Gabriela Garcia is the author of the novel Of Women and Salt, forthcoming from Flatiron (US), Picador (UK), and in seven other languages. Her fiction and poems have appeared in Best American Poetry, Tin House, Zyzzyva, Iowa Review, Michigan Quarterly Review, The Cincinnati Review, Black Warrior Review, and elsewhere. She received a Rona Jaffe Foundation Writer’s Award, a Steinbeck Fellowship, and residencies and fellowships from Breadloaf, Sarabande Books, Lighthouse Works, the Keller Estate, and the Community of Writers at Squaw Valley. She has an MFA in fiction from Purdue University, where she also taught creative writing.
The daughter of immigrants from Cuba and Mexico, Gabriela was raised in Miami and currently lives in the Bay Area. In her past life, she worked in music, magazines, technology, and feminist and immigrant rights organizing.
In this post, Garcia discusses how she established goals for her novel Of Women and Salt, how she let her characters dictate their stories, what it's like to write a cast of dynamic women, and more!
Name: Gabriela Garcia
Literary agent: Marya Spence and PJ Mark
Title: Of Women and Salt
Publisher: Flatiron Books
Release date: March 30, 2021
Genre: Literary Fiction
Elevator pitch for the book: Of Women and Salt traverses multiple countries and decades to tell the stories of six women whose lives come together in unexpected ways.
What prompted you to write this book?
I wanted to write a book that centered women’s voices while experimenting with voice and structure and style. And I wanted to find a way to explore all of the different threads that I was thinking about—addiction, migration, Miami, Cuba, state violence and intimate violence and how they work together, matriarchal lineages, stories, and who are centered and who get to tell them.
How long did it take to go from idea to publication?
About five years, although I had started writing some snippets that I would end up incorporating into the novel before that. I started writing an earlier version of the novel during my three-year MFA program and revised it for a couple of years after that before publication.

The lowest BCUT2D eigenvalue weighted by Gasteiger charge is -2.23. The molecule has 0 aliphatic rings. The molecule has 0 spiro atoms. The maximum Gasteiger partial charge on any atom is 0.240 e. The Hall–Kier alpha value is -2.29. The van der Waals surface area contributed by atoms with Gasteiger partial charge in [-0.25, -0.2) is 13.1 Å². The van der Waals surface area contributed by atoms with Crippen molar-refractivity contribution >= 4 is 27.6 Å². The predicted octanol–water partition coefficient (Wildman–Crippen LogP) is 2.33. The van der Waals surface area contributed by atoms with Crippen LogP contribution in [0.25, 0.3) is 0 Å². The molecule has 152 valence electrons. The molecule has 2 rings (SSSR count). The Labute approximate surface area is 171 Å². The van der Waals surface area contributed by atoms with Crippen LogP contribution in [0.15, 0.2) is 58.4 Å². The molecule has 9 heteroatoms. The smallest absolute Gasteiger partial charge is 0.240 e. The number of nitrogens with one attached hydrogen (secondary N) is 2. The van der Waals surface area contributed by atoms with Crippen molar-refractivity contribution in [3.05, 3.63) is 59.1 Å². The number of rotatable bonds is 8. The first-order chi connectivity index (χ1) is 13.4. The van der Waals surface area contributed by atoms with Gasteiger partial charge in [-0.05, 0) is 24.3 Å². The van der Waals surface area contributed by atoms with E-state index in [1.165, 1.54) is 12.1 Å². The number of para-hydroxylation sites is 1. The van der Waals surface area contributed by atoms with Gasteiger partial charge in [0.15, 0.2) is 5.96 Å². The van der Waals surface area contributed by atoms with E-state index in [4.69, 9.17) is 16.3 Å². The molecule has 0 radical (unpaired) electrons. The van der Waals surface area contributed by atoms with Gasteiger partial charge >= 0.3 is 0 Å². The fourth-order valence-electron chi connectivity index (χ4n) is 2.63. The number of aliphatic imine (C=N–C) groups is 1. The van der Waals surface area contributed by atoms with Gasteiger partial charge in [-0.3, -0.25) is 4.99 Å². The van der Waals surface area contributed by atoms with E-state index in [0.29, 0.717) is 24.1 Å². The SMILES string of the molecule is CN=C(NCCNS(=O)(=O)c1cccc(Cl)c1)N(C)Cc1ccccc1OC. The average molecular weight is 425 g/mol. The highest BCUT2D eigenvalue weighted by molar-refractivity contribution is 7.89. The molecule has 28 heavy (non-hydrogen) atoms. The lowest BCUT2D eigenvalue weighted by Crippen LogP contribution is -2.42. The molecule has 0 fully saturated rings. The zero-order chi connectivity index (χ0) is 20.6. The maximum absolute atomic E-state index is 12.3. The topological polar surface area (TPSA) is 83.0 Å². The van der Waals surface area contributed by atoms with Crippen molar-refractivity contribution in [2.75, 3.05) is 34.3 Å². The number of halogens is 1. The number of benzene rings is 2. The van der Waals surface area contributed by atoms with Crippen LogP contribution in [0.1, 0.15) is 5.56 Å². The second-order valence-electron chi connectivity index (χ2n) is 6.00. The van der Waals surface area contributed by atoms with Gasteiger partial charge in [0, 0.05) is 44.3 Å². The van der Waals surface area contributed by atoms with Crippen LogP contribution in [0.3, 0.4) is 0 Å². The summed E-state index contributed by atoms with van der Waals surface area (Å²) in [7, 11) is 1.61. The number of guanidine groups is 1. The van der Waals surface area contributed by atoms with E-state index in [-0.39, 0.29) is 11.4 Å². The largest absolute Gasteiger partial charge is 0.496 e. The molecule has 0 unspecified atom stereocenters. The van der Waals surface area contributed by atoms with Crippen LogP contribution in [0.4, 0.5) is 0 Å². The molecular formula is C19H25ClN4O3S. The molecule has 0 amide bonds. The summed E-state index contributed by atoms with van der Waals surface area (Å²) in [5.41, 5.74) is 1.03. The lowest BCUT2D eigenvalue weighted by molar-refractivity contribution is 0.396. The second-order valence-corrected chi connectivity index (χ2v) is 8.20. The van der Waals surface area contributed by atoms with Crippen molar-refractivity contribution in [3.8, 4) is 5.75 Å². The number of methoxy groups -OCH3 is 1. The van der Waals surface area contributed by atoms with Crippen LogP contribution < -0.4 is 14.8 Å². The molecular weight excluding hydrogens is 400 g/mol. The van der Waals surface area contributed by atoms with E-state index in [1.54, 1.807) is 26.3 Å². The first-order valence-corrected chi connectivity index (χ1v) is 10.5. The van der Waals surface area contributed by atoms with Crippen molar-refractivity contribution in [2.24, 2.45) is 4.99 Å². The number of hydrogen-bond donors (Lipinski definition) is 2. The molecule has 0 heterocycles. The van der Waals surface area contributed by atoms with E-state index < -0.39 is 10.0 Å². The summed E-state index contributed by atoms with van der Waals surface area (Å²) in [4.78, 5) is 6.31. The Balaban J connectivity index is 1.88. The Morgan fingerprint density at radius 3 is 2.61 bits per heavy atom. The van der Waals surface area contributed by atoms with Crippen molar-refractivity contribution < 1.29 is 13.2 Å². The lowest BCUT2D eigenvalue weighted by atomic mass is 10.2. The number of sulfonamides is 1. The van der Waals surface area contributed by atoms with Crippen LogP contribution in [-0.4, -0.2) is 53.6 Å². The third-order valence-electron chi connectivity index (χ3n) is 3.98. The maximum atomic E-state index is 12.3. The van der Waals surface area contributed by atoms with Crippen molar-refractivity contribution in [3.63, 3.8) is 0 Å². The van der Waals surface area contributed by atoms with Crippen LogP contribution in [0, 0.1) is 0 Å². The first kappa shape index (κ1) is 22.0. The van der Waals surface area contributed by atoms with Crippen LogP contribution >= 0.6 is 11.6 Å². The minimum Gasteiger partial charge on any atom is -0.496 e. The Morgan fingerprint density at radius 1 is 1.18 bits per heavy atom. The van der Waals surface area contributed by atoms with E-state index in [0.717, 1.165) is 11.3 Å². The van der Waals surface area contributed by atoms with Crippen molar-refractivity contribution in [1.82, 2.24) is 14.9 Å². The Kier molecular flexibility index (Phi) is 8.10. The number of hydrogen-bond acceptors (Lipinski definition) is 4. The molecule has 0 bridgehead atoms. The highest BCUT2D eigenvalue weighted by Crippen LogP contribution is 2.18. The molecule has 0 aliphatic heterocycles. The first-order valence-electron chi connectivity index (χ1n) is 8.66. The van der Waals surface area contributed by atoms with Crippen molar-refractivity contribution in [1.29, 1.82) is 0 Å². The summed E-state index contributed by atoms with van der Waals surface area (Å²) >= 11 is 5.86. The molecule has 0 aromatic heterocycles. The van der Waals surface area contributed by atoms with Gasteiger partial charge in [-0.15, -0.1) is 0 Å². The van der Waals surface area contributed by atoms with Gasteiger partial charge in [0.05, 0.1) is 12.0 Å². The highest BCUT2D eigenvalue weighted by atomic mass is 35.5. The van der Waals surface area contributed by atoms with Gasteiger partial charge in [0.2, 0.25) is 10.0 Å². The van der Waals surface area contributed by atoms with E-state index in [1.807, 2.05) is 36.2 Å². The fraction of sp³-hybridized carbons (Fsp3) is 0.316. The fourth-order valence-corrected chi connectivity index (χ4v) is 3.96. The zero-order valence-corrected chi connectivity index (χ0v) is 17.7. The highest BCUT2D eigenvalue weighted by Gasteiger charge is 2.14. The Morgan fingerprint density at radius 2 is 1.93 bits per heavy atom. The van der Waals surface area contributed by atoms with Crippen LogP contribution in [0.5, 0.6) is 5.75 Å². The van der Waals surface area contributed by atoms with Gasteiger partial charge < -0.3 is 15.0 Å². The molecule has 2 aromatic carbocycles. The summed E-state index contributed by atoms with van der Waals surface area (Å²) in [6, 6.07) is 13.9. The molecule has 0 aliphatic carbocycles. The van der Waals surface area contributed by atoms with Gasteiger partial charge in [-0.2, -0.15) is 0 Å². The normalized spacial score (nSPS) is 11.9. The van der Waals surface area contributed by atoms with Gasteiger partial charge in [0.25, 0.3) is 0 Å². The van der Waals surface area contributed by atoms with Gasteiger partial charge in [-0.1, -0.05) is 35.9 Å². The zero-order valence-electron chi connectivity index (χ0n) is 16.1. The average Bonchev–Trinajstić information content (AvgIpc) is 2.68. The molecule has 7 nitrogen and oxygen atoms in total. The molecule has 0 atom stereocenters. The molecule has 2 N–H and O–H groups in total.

Were there any surprises or learning moments in the publishing process for this title?
The biggest surprise has been how many times you have to read your own book! Between rounds of revision and proofreading passes, I’ve read my novel so, so many times.
Were there any surprises in the writing process for this book?
The whole novel took a different trajectory than I’d expected when I first began to write. I had envisioned a different ending and a different path to that ending, but by the time I got there, I had a completely different sense of my characters and what they would do.
What do you hope readers will get out of your book?
I hope they’ll see these women in all of their depth. All of the characters are flawed, strong at times and weak at others, and often working against the stories that have been imposed on them about themselves, such as the trope of the “sacrificing” or “suffering” immigrant mother. I hope they’ll see these characters in their full humanity.
If you could share one piece of advice with other authors, what would it be?
To keep writing even when it feels futile or impossible or the world looms large. And to find or create community. To seek opportunities to mentor new writers and bring others up with you once find some success. My community and my mentors are what have sustained my writing life before and beyond publishing.